Wednesday, March 2, 2011

How to get transitional style in your interiors, Part 2, upholstery fabric on the sofa

In my residential interior design business in Raleigh, I get to be around a lot of fabric and I get to sit on a lot of sofas.  What I've learned over the years is that the best fabric for a sofa is a soft, neutral fabric in a fairly solid color with a little texture to it.  Let me show you some swatches and you’ll see what I mean: 

most of these fabrics are from F. Schumacher

These are just a start.  There are many gorgeous textured neutral options and most stores carry a large selection, including buttery soft aniline dyed leathers.  But of course you want your sofa to be special and that's what welting and trim are all about.    See this little snip of a pillow I just showed you above :

The trim on this is called welting, and this welting has been done in the same fabric as the body of the cushion (it's also called self welting).  But you can ask for contrasting welting on your sofa--oh, the universe opens right up and starts singing at this point because now you're starting to express yourself.  Here's a chair cushion (not neutral, but chairs don't have to be neutral):

Isn't this a fab look?  It's done in  a menswear suiting sort of fabric--houndstooth.  Masculine yet inviting. This chair has contrast welting, which gives a crisp outline.  And do you see the subtle mix of color and pattern achieved with the throw?  This piece would be comfortable in any room, any style.  But I digress.

Now I want to be sure you know that NEUTRAL does not mean BORING.  Transitional design is never boring, because it's not a one-note kind of look.  You will always be able to dress up a neutral sofa, regardless of how your taste may change or what colors you want to bring into a room--that's the point of neutral choices on big pieces.  Pillows and throws are available to do your bidding and transform the look in seconds. 

If you already have a sofa that you want to bring into the transitional world, consider the beloved slipcover.  If you don't love slipcovers, I'm betting it's because you haven't seen them done right.  Tight and fitted with zippers out of sight.  Find yourself a seamstress who does a beautiful slipcover and treat her well.   A few years ago I wanted to bring some red into a room with a camel toned sofa so I had my slipcover lady cover the seat cushions (just the seat cushions) with a vintage red chenille from Kravet.  The welting on those new red cushions was done in the original camel fabric.  The result was an updated look with a shot of color that can be whipped off whenever the mood strikes.   Every piece on the sofa doesn't have to be the same, but the slipcover leaves you with options for down the road.   Let me find a picture of that very sofa for you...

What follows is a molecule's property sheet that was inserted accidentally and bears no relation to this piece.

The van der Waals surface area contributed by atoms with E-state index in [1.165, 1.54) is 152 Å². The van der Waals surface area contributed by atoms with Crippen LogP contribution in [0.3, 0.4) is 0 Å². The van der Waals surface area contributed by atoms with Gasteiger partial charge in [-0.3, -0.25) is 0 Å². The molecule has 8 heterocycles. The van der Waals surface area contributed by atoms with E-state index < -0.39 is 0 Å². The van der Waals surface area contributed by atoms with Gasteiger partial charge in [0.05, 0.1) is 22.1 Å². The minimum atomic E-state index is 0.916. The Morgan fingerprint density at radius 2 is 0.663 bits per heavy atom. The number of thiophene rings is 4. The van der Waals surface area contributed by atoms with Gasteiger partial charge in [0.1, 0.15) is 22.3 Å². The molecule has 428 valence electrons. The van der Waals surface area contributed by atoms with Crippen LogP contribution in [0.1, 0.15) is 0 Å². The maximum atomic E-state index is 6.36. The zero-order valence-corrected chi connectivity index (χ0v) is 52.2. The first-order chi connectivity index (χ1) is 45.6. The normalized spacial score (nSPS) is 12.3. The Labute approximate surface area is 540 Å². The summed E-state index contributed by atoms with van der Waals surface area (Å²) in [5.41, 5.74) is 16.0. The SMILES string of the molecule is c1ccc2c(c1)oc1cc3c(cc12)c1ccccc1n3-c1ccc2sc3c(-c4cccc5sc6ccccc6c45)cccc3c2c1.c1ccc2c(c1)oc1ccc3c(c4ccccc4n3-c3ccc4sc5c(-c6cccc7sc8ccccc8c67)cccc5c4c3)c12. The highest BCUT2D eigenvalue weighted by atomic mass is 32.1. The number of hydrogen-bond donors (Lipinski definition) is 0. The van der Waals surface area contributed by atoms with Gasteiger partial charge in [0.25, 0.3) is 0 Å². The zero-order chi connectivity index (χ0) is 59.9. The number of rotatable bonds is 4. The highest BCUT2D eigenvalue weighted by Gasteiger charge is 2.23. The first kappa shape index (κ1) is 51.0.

Here it is.  I could make this sofa look more transitional with a leather accent pillow and a solid, nubby throw. 

Let's end with a couple of pictures of transitional sofas.  Unless otherwise credited, all the photos in this blog come from my visit to Expressions Furniture in Raleigh.  I told you that I enjoyed myself there!

This is a stylish sofa for anyone who doesn't want just any old sofa. It's like a nest!

American Leather makes wonderful seating, now including fabric.  But their leather pieces are still among my favorites.  This one, called Carson, is a handsome hunk of man.  I'm told it's a great sofa for people with back problems.  Sit in it and see.  Isn't that color divine?  Neutral, but not boring.

Nailhead trim.

Ethan Allen's Bryant.  Imagine this with one of those fabrics that I've shown.  Yum!

Ballard Design's Manchester. Clean lines, cushy back.

Next we'll tackle accent tables and lighting.


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